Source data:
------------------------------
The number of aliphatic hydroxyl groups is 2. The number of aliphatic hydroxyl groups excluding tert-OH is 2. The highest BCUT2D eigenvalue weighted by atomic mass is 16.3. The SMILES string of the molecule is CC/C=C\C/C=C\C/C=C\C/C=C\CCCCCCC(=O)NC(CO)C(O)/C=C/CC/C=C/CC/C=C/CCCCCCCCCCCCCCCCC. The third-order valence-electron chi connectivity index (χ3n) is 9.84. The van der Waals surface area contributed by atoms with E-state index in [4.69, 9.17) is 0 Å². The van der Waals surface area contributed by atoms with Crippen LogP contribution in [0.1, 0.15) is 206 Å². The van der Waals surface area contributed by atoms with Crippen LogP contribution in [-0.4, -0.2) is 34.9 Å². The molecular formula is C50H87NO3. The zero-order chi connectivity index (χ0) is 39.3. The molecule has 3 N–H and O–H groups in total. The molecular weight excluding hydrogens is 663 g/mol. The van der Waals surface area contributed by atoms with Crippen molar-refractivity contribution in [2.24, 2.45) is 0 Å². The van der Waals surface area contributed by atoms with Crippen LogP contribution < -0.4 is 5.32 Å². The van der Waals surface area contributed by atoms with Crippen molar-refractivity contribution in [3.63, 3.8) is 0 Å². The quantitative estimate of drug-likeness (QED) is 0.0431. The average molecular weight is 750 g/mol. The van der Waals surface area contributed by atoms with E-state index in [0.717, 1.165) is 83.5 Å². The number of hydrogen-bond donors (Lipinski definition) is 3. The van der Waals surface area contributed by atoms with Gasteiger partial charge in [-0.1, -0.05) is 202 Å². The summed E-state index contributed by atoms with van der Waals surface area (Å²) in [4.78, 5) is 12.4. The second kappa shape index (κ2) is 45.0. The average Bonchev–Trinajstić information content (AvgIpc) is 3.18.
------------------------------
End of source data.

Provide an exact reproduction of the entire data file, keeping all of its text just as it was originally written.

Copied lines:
The number of aliphatic hydroxyl groups is 2. The number of aliphatic hydroxyl groups excluding tert-OH is 2. The highest BCUT2D eigenvalue weighted by atomic mass is 16.3. The SMILES string of the molecule is CC/C=C\C/C=C\C/C=C\C/C=C\CCCCCCC(=O)NC(CO)C(O)/C=C/CC/C=C/CC/C=C/CCCCCCCCCCCCCCCCC. The third-order valence-electron chi connectivity index (χ3n) is 9.84. The van der Waals surface area contributed by atoms with E-state index in [4.69, 9.17) is 0 Å². The van der Waals surface area contributed by atoms with Crippen LogP contribution in [0.1, 0.15) is 206 Å². The van der Waals surface area contributed by atoms with Crippen LogP contribution in [-0.4, -0.2) is 34.9 Å². The molecular formula is C50H87NO3. The zero-order chi connectivity index (χ0) is 39.3. The molecule has 3 N–H and O–H groups in total. The molecular weight excluding hydrogens is 663 g/mol. The van der Waals surface area contributed by atoms with Crippen molar-refractivity contribution in [2.24, 2.45) is 0 Å². The van der Waals surface area contributed by atoms with Crippen LogP contribution < -0.4 is 5.32 Å². The van der Waals surface area contributed by atoms with Crippen molar-refractivity contribution in [3.63, 3.8) is 0 Å². The quantitative estimate of drug-likeness (QED) is 0.0431. The average molecular weight is 750 g/mol. The van der Waals surface area contributed by atoms with E-state index in [0.717, 1.165) is 83.5 Å². The number of hydrogen-bond donors (Lipinski definition) is 3. The van der Waals surface area contributed by atoms with Gasteiger partial charge in [-0.1, -0.05) is 202 Å². The summed E-state index contributed by atoms with van der Waals surface area (Å²) in [4.78, 5) is 12.4. The second kappa shape index (κ2) is 45.0. The average Bonchev–Trinajstić information content (AvgIpc) is 3.18.